For advising Warehouse Ltd, whether they could win the case, the first thing to be pointed out is that they decided to purchase the cameras after seeing a piece of information adverted by Security Ltd. Unfortunately, the advertisement is not a offer but an invitation to treat. A piece of offer must consist of a definite promise to be bound provided and not a mere offer to negotiate. The advertisement is only an intention of the Security Ltd. to sell the good. They did not make any definite promise to sell the cameras only to Warehouse. So anyone could offer to buy it.
This was clearly illustrated in Partridge vs. Crittenden. In that case, although the claimant injured the wild animals, but the advertisement was defined as an invitation to treat in law not an offer. So it was nothing wrong with him to advertise to sell bird. After very lengthy negotiations with Warehouse Ltd. and made an offer for Security Ltd. to sell them the cameras for £80 each for at least 100. Security agreed. That means there had been a bilateral contract exist between the two sides, i. e. Security must supply the cameras as well as Warehouse had to pay the money.
But Security Ltd. refused to supply the goods to the Warehouse. They broke the existing contract. In law, if there is a contract existing between two parties, that means both of them have make the promise to another party. Therefore, both of them have to carry out the promise until it finished. There was a similar situation happened in the case of Carlill vs. Carbolic Smoke Ball co. In which the defendant made a unilateral contract to its customer to promise pay £100 after using their smoke ball. But they did not fulfil the promise after their product causing problems.
The court said that they have to pay the £100 to their customer as it had been stated in the contract. One main reason for Security Ltd. to refuse to supply the cameras is that they thought the E-mail is not a valid method for communication. As they had stated that the Warehouse should tell them they would take up the deal and let them know in writing for 9 a. m. Thursday morning. The Security had clearly stated the mode of acceptance. But Warehouse wrote E-mail to Security which is an electronic method of acceptance but not a writing method. That is not the way which Security prescribed in the offer.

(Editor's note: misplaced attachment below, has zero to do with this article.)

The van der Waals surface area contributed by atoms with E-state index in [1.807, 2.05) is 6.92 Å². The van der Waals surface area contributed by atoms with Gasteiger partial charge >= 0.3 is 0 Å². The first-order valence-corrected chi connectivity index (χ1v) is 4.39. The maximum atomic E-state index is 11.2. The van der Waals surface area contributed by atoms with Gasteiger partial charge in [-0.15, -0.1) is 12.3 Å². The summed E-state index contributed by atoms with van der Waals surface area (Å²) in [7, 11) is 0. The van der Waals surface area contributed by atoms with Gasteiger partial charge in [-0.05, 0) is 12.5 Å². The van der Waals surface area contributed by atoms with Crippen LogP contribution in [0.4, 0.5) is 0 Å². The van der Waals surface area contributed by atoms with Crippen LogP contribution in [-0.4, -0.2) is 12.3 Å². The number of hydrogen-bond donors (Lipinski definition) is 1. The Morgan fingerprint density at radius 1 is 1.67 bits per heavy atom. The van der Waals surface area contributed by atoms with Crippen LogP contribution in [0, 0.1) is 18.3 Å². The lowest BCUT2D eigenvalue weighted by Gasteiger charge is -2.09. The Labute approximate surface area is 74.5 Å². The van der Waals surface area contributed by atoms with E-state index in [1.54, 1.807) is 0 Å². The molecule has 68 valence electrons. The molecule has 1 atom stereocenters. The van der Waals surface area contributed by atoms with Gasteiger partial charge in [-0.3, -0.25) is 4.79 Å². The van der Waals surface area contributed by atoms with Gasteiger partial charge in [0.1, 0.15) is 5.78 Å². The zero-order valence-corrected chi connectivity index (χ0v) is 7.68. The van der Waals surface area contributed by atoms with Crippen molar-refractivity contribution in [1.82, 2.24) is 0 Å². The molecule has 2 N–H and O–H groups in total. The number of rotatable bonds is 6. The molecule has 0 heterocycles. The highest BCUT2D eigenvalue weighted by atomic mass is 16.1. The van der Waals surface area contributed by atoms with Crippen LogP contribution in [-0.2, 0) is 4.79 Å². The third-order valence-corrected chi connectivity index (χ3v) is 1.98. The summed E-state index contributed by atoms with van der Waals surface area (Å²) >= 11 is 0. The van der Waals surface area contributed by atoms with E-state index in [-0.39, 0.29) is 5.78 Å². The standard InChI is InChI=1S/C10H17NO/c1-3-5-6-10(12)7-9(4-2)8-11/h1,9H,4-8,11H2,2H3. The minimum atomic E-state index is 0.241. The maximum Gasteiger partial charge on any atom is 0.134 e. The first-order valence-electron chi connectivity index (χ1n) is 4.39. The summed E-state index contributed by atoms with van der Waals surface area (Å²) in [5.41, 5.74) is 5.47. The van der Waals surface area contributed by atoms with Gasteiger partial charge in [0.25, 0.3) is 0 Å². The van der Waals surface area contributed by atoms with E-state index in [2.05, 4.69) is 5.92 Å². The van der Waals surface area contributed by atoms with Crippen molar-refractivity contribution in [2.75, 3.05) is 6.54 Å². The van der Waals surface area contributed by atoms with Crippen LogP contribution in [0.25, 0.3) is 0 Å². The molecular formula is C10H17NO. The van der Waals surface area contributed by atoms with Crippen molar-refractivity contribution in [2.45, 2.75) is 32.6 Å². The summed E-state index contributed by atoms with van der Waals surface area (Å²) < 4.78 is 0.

In law, where an offer states that it can only be accepted in a certain way, the acceptance will only be valid if it is made in that way. Here, the only method of communication which Security Ltd. can accept is by writing. That means the only validation for Warehouse is to write a letter. Other ways of acceptance will all be invalid. In the case of Yates Building vs. Pulleyn, The mode of acceptance stated by the defendant is by registered or recorded delivery. But the claimant sent the acceptance by normal post so the defendant argued that the post option had not been properly exercised.
The offer made by Security Ltd. said Warehouse Ltd. had to make the acceptance by 9 a. m. Thursday morning. So Warehouse sent the E-mail at 8:58 a. m. that morning and was transmitted to the Security at exactly 9. 00 a. m. But they said Warehouse did not accept the offer in time, as they did not read the E-mail until 11 a. m. Although the general rule prescribes that the acceptance must be communicated to the offeror. Since from this point, the Security did have the authorise to reject Warehouse’s acceptance. The general rule only applies to an instantaneous commutation like the telephone and fax.
But E-mail is not an instantaneous communication. Warehouse did not send the E-mail directly to Security. They firstly sent to their internet service provider. The service provider then transmits the message to Security’s ISP. After all, Security then downloaded the message from the net. So it should be considered by the postal rule, which indicates that the acceptance by post is valid from the time of posting. That means the acceptance will become a valid acceptance just after it is sent out. Whatever it is late to arrived to the offeror for how long.
Here, the E-mail was sent at 8:58 a. m. which is still before 9 a. m. So the acceptance made by Warehouse had the validation started since 8:58 a. m. whenever Security read it at 8:59 a. m. Thursday morning or 8:59 Friday morning. But, they had pointed out that ‘let them know’ in the offer. That piece of phrase had clearly specified that the acceptance was not valid until they read it. They read the E-mail at 11:00a. m. so the acceptance started at 11:00, which has passed the dead line of 9:00 a. m. So there were no contract between the two parties.
The law said that the postal rule will be disregarded if the offeror exclude the special postal acceptance rule in his offer by specifying that acceptance must be actually communicated to him. There was the similar situation happened in the case of Howell vs. Hughes. In which the defendant would like to purchase the premises from the claimant. The agreement providing that the option was to be exercised ‘by notice in writing’, which means the acceptance has to be received. But it never arrived to the defendant, therefore there were not contract exist between the two parties.